In addition to personal preferences and the desire to embrace passions, good old fashioned necessity also plays a prominent role in many over-50 entrepreneurs’ decisions to strike out on their own. At least 25-percent of Gallup survey respondents identified the need to make more money as an important reason to consider entrepreneurism.

Shifts within the job market may also influence would-be entrepreneurs. Many staffers over age 50 have fewer opportunities in the workforce, so as options diminish, owning a business may present the most consistent earning alternative for aging professionals. It appears older self-starters lean on experience and a lifetime of networking to find freelance employment success. One study showed average earnings among baby boomers to be 79K, while freelancing full-time, compared to less than 48K for members of the millennial generation.

Test The Waters?

Starting a business is an intimidating prospect, at any age, so it’s important to understand as much as possible, before making sweeping commitments. Launching a business when you’re over age fifty complicates matters, because you have fewer years to recover from business setbacks. With so much at stake, some aging entrepreneurs are more comfortable wading into self-employment, rather than jumping in, all at once.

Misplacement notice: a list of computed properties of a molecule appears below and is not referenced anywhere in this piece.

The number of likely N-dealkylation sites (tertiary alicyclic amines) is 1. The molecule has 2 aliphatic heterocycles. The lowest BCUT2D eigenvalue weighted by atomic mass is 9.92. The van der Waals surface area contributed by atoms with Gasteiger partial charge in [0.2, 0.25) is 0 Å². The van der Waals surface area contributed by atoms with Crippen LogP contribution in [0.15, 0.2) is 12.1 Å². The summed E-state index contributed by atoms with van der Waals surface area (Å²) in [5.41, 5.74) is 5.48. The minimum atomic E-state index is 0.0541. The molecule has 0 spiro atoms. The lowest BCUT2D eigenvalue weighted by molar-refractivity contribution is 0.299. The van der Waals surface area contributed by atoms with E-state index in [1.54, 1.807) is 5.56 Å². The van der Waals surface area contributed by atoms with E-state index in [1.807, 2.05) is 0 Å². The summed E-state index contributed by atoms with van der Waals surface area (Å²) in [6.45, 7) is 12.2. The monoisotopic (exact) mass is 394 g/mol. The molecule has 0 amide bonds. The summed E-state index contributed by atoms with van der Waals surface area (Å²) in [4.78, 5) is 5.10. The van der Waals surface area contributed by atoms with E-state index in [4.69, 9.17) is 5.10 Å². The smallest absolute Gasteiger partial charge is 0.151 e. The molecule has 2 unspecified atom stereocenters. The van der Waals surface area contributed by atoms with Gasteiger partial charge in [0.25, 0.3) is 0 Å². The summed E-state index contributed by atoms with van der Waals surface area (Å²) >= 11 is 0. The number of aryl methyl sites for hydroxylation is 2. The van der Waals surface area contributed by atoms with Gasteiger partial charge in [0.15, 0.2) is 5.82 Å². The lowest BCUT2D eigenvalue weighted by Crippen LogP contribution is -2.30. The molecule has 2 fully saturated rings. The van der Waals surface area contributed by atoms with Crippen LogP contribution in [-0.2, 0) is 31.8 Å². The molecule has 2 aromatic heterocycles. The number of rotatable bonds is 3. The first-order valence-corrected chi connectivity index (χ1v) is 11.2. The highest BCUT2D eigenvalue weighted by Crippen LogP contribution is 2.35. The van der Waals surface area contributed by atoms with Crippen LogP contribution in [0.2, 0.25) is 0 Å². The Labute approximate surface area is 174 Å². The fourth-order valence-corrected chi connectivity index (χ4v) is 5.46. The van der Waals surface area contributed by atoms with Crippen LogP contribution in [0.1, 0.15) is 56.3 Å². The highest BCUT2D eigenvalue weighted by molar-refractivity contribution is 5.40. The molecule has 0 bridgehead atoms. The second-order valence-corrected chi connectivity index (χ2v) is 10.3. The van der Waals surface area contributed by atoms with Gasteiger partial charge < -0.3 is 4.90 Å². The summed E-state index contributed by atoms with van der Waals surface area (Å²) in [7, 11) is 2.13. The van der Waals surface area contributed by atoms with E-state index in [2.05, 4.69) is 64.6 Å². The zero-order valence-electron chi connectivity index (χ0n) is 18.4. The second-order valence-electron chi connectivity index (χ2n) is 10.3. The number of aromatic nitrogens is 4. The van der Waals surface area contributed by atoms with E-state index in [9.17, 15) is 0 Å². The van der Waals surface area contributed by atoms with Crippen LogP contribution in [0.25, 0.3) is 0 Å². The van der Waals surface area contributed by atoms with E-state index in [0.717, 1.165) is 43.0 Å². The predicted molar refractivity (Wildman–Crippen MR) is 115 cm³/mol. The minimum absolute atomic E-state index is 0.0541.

Under ideal conditions, you’d have an opportunity to actually perform work and interact with clients on a freelance basis, before giving up your job or investing substantial startup capital. It isn’t always possible, but making a slow start, completing side work projects during evening and weekends, can be a good way to measure your entrepreneurial commitment and get a genuine sense of what it’s like to generate self-employment income.

Even if you’re unable to orchestrate a trial run for your over-50 business venture, it may still make sense to start small, to protect your financial exposure. Rather than risking retirement resources or leveraging savings, some baby boomer entrepreneurs use small commercial loans or crowdfunding to get their businesses off the ground, and then reinvest as an enterprise generates sales and revenue.